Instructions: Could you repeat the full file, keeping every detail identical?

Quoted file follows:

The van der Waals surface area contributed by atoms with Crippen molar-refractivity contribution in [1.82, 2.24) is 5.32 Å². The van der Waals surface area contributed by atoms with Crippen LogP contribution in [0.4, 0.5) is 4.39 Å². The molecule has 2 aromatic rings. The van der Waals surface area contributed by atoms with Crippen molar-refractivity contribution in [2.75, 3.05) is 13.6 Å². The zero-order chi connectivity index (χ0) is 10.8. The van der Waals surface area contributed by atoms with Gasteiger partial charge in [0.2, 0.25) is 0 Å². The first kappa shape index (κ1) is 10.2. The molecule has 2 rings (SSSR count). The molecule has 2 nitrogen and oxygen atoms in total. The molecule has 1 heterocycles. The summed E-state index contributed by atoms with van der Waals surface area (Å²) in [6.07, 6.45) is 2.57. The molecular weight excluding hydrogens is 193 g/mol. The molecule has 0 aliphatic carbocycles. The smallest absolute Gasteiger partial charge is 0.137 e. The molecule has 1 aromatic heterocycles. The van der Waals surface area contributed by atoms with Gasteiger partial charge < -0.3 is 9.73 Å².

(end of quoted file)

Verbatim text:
The van der Waals surface area contributed by atoms with Crippen molar-refractivity contribution in [1.82, 2.24) is 5.32 Å². The van der Waals surface area contributed by atoms with Crippen LogP contribution in [0.4, 0.5) is 4.39 Å². The molecule has 2 aromatic rings. The van der Waals surface area contributed by atoms with Crippen molar-refractivity contribution in [2.75, 3.05) is 13.6 Å². The zero-order chi connectivity index (χ0) is 10.8. The van der Waals surface area contributed by atoms with Gasteiger partial charge in [0.2, 0.25) is 0 Å². The first kappa shape index (κ1) is 10.2. The molecule has 2 rings (SSSR count). The molecule has 2 nitrogen and oxygen atoms in total. The molecule has 1 heterocycles. The summed E-state index contributed by atoms with van der Waals surface area (Å²) in [6.07, 6.45) is 2.57. The molecular weight excluding hydrogens is 193 g/mol. The molecule has 0 aliphatic carbocycles. The smallest absolute Gasteiger partial charge is 0.137 e. The molecule has 1 aromatic heterocycles. The van der Waals surface area contributed by atoms with Gasteiger partial charge < -0.3 is 9.73 Å².